Queerness is Different in 2022, Says 'QAF' Producer and Writer Jaclyn Moore

by Steve Duffy

EDGE Media Network Contributor

Wednesday June 29, 2022
Originally published on June 27, 2022

Queerness is Different in 2022, Says 'QAF' Producer and Writer Jaclyn Moore

The Peacock reboot of "Queer as Folk"

Jaclyn Moore became a writer and executive producer on Peacock's "Queer as Folk" reboot through, of all shows, "Seinfeld." She had run a Twitter account with "Desus & Mero" producer-writer Josh Gondelman, called @SeinfeldToday in which they contemporarized classic Seinfeld episodes. According to Entertainment Weekly, the Twitter account caught the attention of agents and she landed a writing gig on the short-lived 2014 remake of the British comedy "Gavin & Stacey," and then on HBO Max's "Love Life." Next came work on Netflix's "Dear White People," where she started as a writer-producer before becoming co-showrunner for the fourth and final season. 

When the show's new creator Stephen Dunn put together the team for his re-imagining of the Showtime series, he turned to Moore to run the writers' room and serve as an executive producer. One of their goals of the New Orleans-based reboot was for the show to be more inclusive than its earlier versions, which also include the three-part British miniseries the American version was based on. She also was aware of how important positive representation is. "What we wanted to do was give our queer characters the dignity that we allow straight characters. They make mistakes and are still worthy of being at the center of the frame," she told EW.

EDGE's Steven Duffy spoke to Moore, who was initially reluctant to take part in the show because she didn't feel the world needed another version of "Queer as Folk." But upon writing the script, she changed her mind.

EDGE (Steven Duffy): Could you tell us how you got involved with it?

Jaclyn Moore: My team came to me and said, "How would you be interested in helping run the new version of 'Queer as Folk?'" And I said, "No, absolutely not. We don't need a new version of 'Queer as Folk.' And then she (her team member) yelled at me a (and) told me to read the damn script. And I said, "You know what, that's fair. And so I read the script and then about halfway through I fell in love with it."And was like" "This is incredible. I need to be a part of this."

And I very quickly remembered which is... I'm a theater kid and like, revivals are a huge part of what makes good storytelling/ Who doesn't want seeing each generation getting their own version of George and Martha. That play means something different each time. And I think similarly "Queer as Folk." Queerness needs something different in 2020 than I did in 1989 or 2000. I am so privileged and honored to get to be a part of telling that version of the story. The story means something different now.

EDGE (Steven Duffy): And "Queer as Folk." That was 20 years ago and I was 30. It was groundbreaking right for me as a gay man. How does this version continue to break ground?

Jaclyn Moore: The original versions of the show meant a lot to me as a young closeted, queer person. But at the same time, I was a young, closeted trans person too and that wasn't what the show was about, nor should necessarily have been its own thing. But I think now the idea of what queerness means and the kind of queer stories we can tell are a lot broader. Or I guess I should say actually a lot more specific, and cover a lot broader cross-section of stories. And so in this version of the show, we have multiple queer characters with disabilities. We have people — all different people of color, white people, trans people, nonbinary folks. It feels like it's a much more wide-ranging depiction of queerness, while at the same time, I like to think diving pretty deeply into all of those things. And diving into each of those characters and giving them their own kind of journeys and, you know, complications.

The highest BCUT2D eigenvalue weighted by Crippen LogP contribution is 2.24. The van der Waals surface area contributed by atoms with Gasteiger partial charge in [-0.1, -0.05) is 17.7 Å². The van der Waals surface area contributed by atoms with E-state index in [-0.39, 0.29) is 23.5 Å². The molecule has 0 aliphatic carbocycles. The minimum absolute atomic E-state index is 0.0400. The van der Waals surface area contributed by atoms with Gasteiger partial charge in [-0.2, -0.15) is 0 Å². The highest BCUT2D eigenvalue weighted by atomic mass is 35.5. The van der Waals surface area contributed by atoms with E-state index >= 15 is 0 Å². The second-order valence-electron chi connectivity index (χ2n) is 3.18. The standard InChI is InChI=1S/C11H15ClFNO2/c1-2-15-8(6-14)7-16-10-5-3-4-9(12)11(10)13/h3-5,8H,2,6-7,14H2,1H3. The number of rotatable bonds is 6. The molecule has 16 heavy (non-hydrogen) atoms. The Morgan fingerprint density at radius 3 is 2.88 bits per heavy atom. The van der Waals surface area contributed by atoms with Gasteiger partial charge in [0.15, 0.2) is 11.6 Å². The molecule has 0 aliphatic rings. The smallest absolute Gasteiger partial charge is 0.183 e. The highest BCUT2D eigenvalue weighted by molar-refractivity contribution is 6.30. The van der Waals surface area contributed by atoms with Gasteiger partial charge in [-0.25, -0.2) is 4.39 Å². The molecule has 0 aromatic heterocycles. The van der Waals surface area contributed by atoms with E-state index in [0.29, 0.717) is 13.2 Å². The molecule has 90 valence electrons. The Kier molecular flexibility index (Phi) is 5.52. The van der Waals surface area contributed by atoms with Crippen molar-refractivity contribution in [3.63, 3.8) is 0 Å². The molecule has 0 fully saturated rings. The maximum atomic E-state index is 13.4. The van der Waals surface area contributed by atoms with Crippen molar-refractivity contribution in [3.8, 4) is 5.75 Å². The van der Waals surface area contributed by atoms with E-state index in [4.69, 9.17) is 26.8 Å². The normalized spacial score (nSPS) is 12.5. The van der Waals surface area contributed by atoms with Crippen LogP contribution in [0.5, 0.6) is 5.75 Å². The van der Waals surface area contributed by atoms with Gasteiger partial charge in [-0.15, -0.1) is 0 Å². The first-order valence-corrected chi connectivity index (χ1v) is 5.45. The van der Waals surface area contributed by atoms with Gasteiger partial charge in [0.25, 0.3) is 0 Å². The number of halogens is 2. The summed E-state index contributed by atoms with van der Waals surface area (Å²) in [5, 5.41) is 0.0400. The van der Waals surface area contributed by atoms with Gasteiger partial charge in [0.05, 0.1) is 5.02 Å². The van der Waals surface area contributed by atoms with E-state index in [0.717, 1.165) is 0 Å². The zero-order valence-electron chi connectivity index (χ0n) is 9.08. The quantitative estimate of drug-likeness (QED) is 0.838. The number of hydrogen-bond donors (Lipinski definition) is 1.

EDGE (Steven Duffy): Even looking back, the original was mostly Caucasian, but the great thing was that it was telling or showing somewhat realistically what gay life was like, right? And so, as the pendulum moves for change, we're seeing different versions of gay life and we're getting to hear different stories... So the show is made where people for queer people to watch, but why should straight people watch it?

Jaclyn Moore: I think I would say I'm probably gonna go see whatever the next Marvel movie is or "Top Gun," and that's not necessarily about trans people. But I think beyond that we should watch stories about all kinds of people, I think this show is really engaging and compelling and has a lot of personal drama and emotions. And I think, Yes, will there be a certain segment of the audience it is more educational for than others? Yeah. But one of the magical things about art is that you get to live a life that isn't yours for a little bit. You get to dive into something. I'll never know what it's like to like go to space, but I can watch "Apollo 13," and for two and a half hours, I'm sitting there either with Tom Hanks in the rocket or Ed Harris in mission control. And I feel like I'm there and I get to experience some of that. I think a lot of ways art writ large, but I certainly think television and film are empathy machines. They let us live a life that isn't ours and see the world a little bit differently. And I think that's a magical thing, regardless of what that topic is. and so, yeah, I think for a straight person to look and say, "that's not for me," it would be to deny sort of a magical experience of getting to see a world that's maybe a little different than yours.